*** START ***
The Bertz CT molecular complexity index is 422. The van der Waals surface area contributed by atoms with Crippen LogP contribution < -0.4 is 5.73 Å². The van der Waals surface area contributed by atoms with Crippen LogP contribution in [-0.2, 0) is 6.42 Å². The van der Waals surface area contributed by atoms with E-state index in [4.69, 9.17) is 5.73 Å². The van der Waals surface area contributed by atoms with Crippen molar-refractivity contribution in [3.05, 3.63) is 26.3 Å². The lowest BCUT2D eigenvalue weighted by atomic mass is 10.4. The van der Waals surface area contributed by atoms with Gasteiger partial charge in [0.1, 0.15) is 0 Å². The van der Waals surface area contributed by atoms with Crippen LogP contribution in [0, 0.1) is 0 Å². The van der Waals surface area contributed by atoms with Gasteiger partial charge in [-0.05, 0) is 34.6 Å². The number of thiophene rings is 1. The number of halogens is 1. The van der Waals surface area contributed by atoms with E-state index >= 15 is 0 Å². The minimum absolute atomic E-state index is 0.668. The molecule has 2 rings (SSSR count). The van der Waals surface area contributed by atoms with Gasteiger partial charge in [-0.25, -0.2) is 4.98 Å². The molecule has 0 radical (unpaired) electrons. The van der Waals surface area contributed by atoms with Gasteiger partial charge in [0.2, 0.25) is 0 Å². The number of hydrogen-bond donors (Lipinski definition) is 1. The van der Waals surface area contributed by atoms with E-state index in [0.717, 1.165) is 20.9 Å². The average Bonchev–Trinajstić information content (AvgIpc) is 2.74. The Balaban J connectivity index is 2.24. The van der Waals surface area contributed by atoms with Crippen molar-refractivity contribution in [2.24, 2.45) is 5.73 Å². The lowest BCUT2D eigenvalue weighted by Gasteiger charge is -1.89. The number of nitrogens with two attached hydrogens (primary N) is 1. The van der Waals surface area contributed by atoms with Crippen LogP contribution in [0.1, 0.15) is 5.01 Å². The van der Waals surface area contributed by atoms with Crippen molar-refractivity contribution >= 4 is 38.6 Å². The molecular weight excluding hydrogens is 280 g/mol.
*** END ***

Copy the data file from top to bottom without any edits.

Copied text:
The Bertz CT molecular complexity index is 422. The van der Waals surface area contributed by atoms with Crippen LogP contribution < -0.4 is 5.73 Å². The van der Waals surface area contributed by atoms with Crippen LogP contribution in [-0.2, 0) is 6.42 Å². The van der Waals surface area contributed by atoms with E-state index in [4.69, 9.17) is 5.73 Å². The van der Waals surface area contributed by atoms with Crippen molar-refractivity contribution in [3.05, 3.63) is 26.3 Å². The lowest BCUT2D eigenvalue weighted by atomic mass is 10.4. The van der Waals surface area contributed by atoms with Gasteiger partial charge in [0.1, 0.15) is 0 Å². The van der Waals surface area contributed by atoms with Crippen LogP contribution in [0, 0.1) is 0 Å². The van der Waals surface area contributed by atoms with Gasteiger partial charge in [-0.05, 0) is 34.6 Å². The number of thiophene rings is 1. The number of halogens is 1. The van der Waals surface area contributed by atoms with E-state index >= 15 is 0 Å². The minimum absolute atomic E-state index is 0.668. The molecule has 2 rings (SSSR count). The van der Waals surface area contributed by atoms with Gasteiger partial charge in [-0.25, -0.2) is 4.98 Å². The molecule has 0 radical (unpaired) electrons. The van der Waals surface area contributed by atoms with Gasteiger partial charge in [0.2, 0.25) is 0 Å². The number of hydrogen-bond donors (Lipinski definition) is 1. The van der Waals surface area contributed by atoms with E-state index in [0.717, 1.165) is 20.9 Å². The average Bonchev–Trinajstić information content (AvgIpc) is 2.74. The Balaban J connectivity index is 2.24. The van der Waals surface area contributed by atoms with Crippen molar-refractivity contribution in [2.24, 2.45) is 5.73 Å². The lowest BCUT2D eigenvalue weighted by Gasteiger charge is -1.89. The number of nitrogens with two attached hydrogens (primary N) is 1. The van der Waals surface area contributed by atoms with Crippen LogP contribution in [0.1, 0.15) is 5.01 Å². The van der Waals surface area contributed by atoms with Crippen molar-refractivity contribution >= 4 is 38.6 Å². The molecular weight excluding hydrogens is 280 g/mol.